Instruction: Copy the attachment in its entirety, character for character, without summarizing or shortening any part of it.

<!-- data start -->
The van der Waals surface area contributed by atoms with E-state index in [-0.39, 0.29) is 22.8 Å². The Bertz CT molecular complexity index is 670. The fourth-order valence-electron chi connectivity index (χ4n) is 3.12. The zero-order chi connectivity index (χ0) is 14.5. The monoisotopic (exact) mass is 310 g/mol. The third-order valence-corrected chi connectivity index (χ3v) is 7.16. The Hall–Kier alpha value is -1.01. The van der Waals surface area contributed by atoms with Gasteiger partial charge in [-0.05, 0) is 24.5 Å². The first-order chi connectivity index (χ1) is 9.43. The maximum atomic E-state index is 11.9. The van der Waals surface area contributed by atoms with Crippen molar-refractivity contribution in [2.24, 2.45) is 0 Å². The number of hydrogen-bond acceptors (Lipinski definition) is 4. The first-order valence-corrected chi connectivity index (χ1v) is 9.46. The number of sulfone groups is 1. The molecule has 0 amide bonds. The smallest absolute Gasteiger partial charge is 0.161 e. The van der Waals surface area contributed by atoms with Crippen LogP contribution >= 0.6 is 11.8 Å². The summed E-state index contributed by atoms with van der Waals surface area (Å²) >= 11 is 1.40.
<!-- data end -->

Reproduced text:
The van der Waals surface area contributed by atoms with E-state index in [-0.39, 0.29) is 22.8 Å². The Bertz CT molecular complexity index is 670. The fourth-order valence-electron chi connectivity index (χ4n) is 3.12. The zero-order chi connectivity index (χ0) is 14.5. The monoisotopic (exact) mass is 310 g/mol. The third-order valence-corrected chi connectivity index (χ3v) is 7.16. The Hall–Kier alpha value is -1.01. The van der Waals surface area contributed by atoms with Gasteiger partial charge in [-0.05, 0) is 24.5 Å². The first-order chi connectivity index (χ1) is 9.43. The maximum atomic E-state index is 11.9. The van der Waals surface area contributed by atoms with Crippen molar-refractivity contribution in [2.24, 2.45) is 0 Å². The number of hydrogen-bond acceptors (Lipinski definition) is 4. The first-order valence-corrected chi connectivity index (χ1v) is 9.46. The number of sulfone groups is 1. The molecule has 0 amide bonds. The smallest absolute Gasteiger partial charge is 0.161 e. The van der Waals surface area contributed by atoms with Crippen LogP contribution >= 0.6 is 11.8 Å². The summed E-state index contributed by atoms with van der Waals surface area (Å²) >= 11 is 1.40.